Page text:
Thank you for the quick responses, John, Tom, and Arlyn! Sounds like I won't be doing the bleach solution, then. I may soak them a bit, but the leaves are still pretty green, so it might be best to just get them in the ground; I'll see how the timing works out this morning/early afternoon.
Name: Arlyn
Whiteside County, Illinois (Zone 5a)
Irises Beekeeper Region: Illinois Celebrating Gardening: 2015
crowrita1
Jul 10, 2016 11:02 AM CST
The question of "To dip, or not to dip" is one I've asked myself ...a lot...especially the last two years. I'm doing a little "test planting" this year, to test my 'theory", that, unless there is an obvious disease problem...the bleach (even a "quick dip") does more harm, than good. Folks seem to dip A) to kill bores that might be inside the rhizome........but, if they're "inside" the bleach can't get to them, and, if they're NOT inside...pick them off (or 'out") B) to stop "rot".....if there are obvious sign of bacterial soft rot...yeah, scrape it off, give it a quick dip, (or a sprinkle of comet cleanser) let it dry--unplanted--until the wound scabs over, and plant it. Bleach (chlorine) is a pretty good "anti bacterial" agent. But, if it's a "fungal type" of rot....bleach doesn't work very well, and a "soak " long enough to kill the fungus (which usually penetrates deep into the rhizome) would not only kill the plant, but turn the rhizome and leaves, white as snow.
Next year, after I can see just what developes with my test plants, I'll know for sure...one way, or the other...if my theory is sound.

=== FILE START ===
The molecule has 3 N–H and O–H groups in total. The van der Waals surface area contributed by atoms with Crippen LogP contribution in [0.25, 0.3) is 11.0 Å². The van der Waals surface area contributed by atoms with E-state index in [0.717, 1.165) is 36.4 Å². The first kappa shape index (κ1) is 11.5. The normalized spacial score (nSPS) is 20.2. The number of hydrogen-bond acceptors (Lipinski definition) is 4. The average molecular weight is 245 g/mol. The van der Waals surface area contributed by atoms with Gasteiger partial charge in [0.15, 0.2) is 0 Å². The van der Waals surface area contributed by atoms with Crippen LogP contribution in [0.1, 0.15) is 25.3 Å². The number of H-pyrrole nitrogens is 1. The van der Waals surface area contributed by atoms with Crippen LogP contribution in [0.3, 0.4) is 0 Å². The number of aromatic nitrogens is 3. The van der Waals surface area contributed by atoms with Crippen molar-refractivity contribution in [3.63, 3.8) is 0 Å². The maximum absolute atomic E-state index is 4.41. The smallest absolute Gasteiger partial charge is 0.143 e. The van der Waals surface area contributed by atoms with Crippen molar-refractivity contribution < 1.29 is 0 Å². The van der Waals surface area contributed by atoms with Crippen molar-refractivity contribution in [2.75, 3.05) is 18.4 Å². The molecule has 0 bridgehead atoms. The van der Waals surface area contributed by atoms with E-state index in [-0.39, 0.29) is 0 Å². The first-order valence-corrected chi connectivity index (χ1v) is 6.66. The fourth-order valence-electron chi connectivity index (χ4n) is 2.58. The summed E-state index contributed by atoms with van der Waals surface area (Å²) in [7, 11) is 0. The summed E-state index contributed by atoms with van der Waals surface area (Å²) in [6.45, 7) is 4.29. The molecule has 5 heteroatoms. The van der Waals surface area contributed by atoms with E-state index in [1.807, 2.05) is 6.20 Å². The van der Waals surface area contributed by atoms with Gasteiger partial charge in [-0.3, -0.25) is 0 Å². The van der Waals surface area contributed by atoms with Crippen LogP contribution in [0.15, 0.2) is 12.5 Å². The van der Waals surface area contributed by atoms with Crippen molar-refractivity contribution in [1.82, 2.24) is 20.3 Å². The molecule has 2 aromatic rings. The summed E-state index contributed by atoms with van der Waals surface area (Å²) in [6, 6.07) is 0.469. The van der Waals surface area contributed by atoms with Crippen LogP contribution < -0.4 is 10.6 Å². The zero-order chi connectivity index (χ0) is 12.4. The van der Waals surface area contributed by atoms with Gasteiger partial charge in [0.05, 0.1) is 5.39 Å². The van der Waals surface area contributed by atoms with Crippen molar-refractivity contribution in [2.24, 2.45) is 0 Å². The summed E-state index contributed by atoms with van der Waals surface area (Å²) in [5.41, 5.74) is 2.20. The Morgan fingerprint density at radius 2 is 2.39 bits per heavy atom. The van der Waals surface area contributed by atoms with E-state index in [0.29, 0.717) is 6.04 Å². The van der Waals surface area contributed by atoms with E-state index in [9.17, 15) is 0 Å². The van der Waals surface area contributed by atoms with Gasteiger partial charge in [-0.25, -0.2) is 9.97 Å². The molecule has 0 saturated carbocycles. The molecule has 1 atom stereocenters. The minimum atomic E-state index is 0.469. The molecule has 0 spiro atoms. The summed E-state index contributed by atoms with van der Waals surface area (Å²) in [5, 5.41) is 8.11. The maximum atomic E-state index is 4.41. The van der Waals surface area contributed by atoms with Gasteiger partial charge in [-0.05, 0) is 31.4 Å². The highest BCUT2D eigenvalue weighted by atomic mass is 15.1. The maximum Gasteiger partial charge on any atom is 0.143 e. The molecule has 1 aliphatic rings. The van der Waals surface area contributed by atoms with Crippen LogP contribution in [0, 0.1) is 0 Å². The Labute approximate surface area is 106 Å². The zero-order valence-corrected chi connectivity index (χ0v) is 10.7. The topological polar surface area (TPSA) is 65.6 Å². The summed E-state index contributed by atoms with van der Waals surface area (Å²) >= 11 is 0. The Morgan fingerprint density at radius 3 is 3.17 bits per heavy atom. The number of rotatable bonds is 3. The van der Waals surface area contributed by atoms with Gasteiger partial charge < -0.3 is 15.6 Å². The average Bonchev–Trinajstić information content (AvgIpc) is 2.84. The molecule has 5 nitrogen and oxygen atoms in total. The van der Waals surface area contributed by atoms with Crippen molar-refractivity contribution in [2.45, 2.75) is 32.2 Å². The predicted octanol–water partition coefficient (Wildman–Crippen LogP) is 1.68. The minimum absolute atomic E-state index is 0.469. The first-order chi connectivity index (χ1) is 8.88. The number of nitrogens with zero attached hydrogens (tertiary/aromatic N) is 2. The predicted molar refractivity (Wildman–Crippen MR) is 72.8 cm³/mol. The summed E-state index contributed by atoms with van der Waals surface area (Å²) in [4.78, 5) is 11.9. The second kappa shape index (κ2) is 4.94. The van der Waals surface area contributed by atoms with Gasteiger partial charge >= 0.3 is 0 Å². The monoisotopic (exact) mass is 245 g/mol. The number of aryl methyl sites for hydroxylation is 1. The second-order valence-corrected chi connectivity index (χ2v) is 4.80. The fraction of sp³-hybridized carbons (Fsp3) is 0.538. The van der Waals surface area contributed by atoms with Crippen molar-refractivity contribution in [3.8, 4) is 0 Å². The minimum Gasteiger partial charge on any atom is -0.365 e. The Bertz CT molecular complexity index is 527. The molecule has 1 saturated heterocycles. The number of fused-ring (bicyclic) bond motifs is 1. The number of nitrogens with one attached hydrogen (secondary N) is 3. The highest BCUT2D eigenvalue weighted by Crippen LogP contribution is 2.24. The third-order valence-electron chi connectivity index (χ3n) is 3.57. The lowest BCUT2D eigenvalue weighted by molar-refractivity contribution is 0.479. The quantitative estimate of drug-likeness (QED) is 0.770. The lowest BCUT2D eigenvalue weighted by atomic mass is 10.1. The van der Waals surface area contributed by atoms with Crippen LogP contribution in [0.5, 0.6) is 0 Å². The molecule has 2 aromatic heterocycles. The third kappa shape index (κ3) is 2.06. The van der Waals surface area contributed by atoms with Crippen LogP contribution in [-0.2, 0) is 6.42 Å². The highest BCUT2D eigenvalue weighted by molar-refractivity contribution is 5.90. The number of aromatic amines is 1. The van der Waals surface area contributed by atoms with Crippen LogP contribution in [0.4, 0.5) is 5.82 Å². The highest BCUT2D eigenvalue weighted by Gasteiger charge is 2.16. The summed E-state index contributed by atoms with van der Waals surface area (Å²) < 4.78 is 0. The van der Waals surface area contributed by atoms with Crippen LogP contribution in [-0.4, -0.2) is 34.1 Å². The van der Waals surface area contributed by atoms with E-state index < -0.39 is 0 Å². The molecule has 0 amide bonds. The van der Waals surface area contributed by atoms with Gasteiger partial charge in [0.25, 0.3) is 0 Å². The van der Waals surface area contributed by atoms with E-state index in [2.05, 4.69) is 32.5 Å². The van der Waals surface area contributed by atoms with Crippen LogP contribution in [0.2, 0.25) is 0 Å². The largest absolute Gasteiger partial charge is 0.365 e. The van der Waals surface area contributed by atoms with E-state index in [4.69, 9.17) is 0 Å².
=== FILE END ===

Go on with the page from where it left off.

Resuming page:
Name: Gabriel/Gabe Rivera
Charlotte, NC (Zone 7b)
German imported, Michigan raised
Region: North Carolina Hostas Enjoys or suffers hot summers Dog Lover Garden Procrastinator Daylilies
Plant and/or Seed Trader Irises Container Gardener Region: United States of America Garden Ideas: Level 1
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Cuzz4short
Jul 10, 2016 11:10 AM CST
I never dip unless I'm sending. That should be the supplier's job to deliver satisfaction in cleanliness.

I would watch with all the humidity, for mold on new rhizomes. It doesn't take long for it to settle in. A couple nights of sitting in a truck in the dark can do this or if poorly dried. What will the mold do? I don't know, but I would scrub it off in bleach/h2o then.
Gimme it and I'll grow it!
South central PA (Zone 6a)
Irises Region: Pennsylvania
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DaveinPA
Jul 10, 2016 11:17 AM CST
DND-I sort of follow Arlyn's "rules" by some experimentation. No bleach soak; plant right away if newly out of the ground, otherwise a short stint of drinking some moisture. Usually I just rinse off if needed and then plant, rhizome visible, tamping down soil around the roots and water in. John suggested using a weak solution of monopotassium phosphate [fertilizer without any nitrogen] solution for the soak and first 2 waterings. This may help the plants get a good start, so am trying that.
Name: Arlyn
Whiteside County, Illinois (Zone 5a)
Irises Beekeeper Region: Illinois Celebrating Gardening: 2015
crowrita1
Jul 10, 2016 12:32 PM CST
Last year, we had a discussion on the forum about different "pre soaks".....water, weak Miracle Grow solutions, and a dilute solution of hydrogen peroxide. Seems everyone had their favorite method. So, I took some comparable sized rhizomes, soaked two on water, two in the MG, and two in H2O2. I also left two "dry" no presoak. These had all dried for 6 days, in the shade, after being dug....and were all (except the "dry"ones) presoaked for (I *think* , 6 hours) after a few weeks in the ground, the "dry " ones were the last to show new growth, the rest all started new growth at about the same time. By the end of the growing season, the "water" soak ones were just as large as both the MG soak, and the H2O2 soak, and the 'dry ones had caught up. This year, it was pretty apparent to me that both the "water" soak, as well as the "dry" ones ....were the best looking plants of the group !.....more increases...and larger, as well. I'm "re doing" part of this